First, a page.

Recent Articles

Ebola: Fight the disease, not the victims

Countries around the world must join together to mobilize the resources; build the isolation units; supply the medicine, doctors, nurses and support personnel needed to isolate and treat those afflicted; track down and monitor those who might have been in contact; and stop the epidemic. Continue Reading →

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Is earlier puberty in today’s American kids linked to environmental issues?

By Roddy Scheer and Doug Moss

Contributing Writers 


Research indicates that indeed Americans girls and boys are going through puberty earlier than ever, though the reasons are unclear. Many believe our widespread exposure to synthetic chemicals is at least partly to blame, but it’s hard to pinpoint exactly why our bodies react in certain ways to various environmental stimuli. Researchers first noticed the earlier onset of puberty in the late 1990s, and recent studies confirm the mysterious public health trend. A 2012 analysis by the U.S. Centers for Disease Control and Prevention (CDC) found that American girls exposed to high levels of common household chemicals had their first periods seven months earlier than those with lower exposures. “This study adds to the growing body of scientific research that exposure to environmental chemicals may be associated with early puberty,” says Danielle Buttke, a researcher at CDC and lead author on the study. Continue Reading →

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Flu Fighter Clinics begin Sept. 19

Flu vaccinations offered at all Minnesota Lunds & Byerly’s stores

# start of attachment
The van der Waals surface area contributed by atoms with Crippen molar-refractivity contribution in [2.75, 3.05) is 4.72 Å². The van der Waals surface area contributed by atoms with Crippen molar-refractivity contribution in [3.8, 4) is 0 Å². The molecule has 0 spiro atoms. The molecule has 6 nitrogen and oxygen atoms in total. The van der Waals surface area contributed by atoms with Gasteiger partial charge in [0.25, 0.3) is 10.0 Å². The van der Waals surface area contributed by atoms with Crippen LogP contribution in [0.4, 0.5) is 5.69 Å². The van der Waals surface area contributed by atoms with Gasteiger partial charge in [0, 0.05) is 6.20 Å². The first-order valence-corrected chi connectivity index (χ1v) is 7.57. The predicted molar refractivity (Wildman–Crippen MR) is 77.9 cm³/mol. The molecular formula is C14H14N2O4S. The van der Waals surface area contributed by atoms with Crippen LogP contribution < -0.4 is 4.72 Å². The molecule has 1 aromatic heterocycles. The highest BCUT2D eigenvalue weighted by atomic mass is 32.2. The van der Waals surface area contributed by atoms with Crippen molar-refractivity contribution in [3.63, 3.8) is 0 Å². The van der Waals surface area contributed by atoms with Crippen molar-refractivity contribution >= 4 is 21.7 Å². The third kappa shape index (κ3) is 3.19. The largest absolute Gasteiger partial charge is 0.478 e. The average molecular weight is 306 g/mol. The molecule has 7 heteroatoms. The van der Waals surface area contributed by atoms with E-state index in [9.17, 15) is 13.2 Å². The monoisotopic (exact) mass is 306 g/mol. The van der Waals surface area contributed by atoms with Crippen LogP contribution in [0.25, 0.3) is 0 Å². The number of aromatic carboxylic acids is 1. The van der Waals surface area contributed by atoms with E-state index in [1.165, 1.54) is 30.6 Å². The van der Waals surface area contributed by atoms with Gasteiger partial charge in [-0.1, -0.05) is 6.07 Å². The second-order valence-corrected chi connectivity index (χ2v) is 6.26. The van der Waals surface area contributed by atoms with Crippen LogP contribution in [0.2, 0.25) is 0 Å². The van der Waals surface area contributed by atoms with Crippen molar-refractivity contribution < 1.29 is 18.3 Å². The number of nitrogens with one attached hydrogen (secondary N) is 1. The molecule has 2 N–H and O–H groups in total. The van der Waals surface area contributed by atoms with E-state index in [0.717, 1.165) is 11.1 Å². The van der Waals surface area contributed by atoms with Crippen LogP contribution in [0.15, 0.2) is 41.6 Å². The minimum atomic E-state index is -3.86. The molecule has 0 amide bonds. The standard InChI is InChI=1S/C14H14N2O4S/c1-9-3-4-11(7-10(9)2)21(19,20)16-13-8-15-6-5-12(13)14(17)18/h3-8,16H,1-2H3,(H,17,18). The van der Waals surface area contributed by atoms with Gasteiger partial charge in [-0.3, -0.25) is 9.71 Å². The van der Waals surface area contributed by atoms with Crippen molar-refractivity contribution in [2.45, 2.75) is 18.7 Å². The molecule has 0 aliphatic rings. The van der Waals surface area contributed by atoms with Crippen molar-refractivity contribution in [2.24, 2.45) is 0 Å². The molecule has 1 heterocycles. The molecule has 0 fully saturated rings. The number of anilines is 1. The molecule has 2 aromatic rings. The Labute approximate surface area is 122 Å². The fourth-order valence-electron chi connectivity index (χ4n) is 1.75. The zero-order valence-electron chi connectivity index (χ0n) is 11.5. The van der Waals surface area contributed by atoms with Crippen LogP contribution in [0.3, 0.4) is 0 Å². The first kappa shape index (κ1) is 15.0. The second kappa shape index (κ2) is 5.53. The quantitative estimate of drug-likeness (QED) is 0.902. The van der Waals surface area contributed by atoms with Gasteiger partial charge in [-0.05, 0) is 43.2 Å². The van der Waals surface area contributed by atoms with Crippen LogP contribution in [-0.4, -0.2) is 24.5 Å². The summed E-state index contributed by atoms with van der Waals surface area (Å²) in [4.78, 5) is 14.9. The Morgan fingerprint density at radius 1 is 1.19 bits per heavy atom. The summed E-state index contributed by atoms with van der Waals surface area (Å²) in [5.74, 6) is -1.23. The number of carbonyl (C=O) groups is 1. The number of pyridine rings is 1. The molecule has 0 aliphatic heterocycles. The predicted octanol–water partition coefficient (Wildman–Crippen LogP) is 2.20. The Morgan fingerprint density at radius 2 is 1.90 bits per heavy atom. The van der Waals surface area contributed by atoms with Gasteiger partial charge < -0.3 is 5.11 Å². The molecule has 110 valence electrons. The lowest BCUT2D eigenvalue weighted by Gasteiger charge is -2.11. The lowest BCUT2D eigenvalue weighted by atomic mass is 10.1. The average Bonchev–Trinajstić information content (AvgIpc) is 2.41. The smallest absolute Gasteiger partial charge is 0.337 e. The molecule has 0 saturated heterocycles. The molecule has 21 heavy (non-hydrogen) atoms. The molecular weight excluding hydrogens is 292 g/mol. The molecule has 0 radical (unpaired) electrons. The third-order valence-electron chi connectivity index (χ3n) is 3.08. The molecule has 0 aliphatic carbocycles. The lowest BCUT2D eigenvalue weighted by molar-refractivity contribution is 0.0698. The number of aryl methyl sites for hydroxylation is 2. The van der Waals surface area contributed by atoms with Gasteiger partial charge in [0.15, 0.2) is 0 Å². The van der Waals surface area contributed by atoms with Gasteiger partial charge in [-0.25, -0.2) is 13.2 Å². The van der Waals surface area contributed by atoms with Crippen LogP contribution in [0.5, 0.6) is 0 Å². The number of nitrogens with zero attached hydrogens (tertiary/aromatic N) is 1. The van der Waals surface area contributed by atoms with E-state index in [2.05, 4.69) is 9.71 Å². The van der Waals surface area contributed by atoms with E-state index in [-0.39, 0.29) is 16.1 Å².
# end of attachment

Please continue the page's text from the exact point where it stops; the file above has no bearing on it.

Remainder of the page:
Flu season is returning to the Northern Hemisphere. It won’t be long before the Minnesota Department of Health (MDH) and the Centers for Disease Control and Prevention (CDC) start issuing weekly influenza bulletins. Don’t get caught off guard this flu season. A flu vaccination is the best defense against the respiratory virus, and now is the time to get vaccinated. Health Fair 11 and the Minnesota Visiting Nurse Agency (MVNA) are once again joining forces to offer Flu Fighter Clinics across the Twin Cities region. Continue Reading →

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State bill aims for athletic concussion protection, prevention

Law would set standards for head injury care, education for student-athletes and those who work with them

By Charles Hallman

Staff Writer

(Originally published May 5, 2011 in the MSR)

A bill that would establish education and return-to-play standards for youth athletes following a concussion currently is moving through the Minnesota Legislature. Five states this year already passed such laws: South Dakota, Iowa, Wyoming, Colorado

and Utah. Bill supporters are optimistic that it will be passed before this year’s session concludes in May. A concussion is a type of brain injury that changes the way the brain normally works. It is caused by a bump, blow or jolt to the head, and can also occur from a blow to the body that causes the head and brain to move rapidly back and forth. Continue Reading →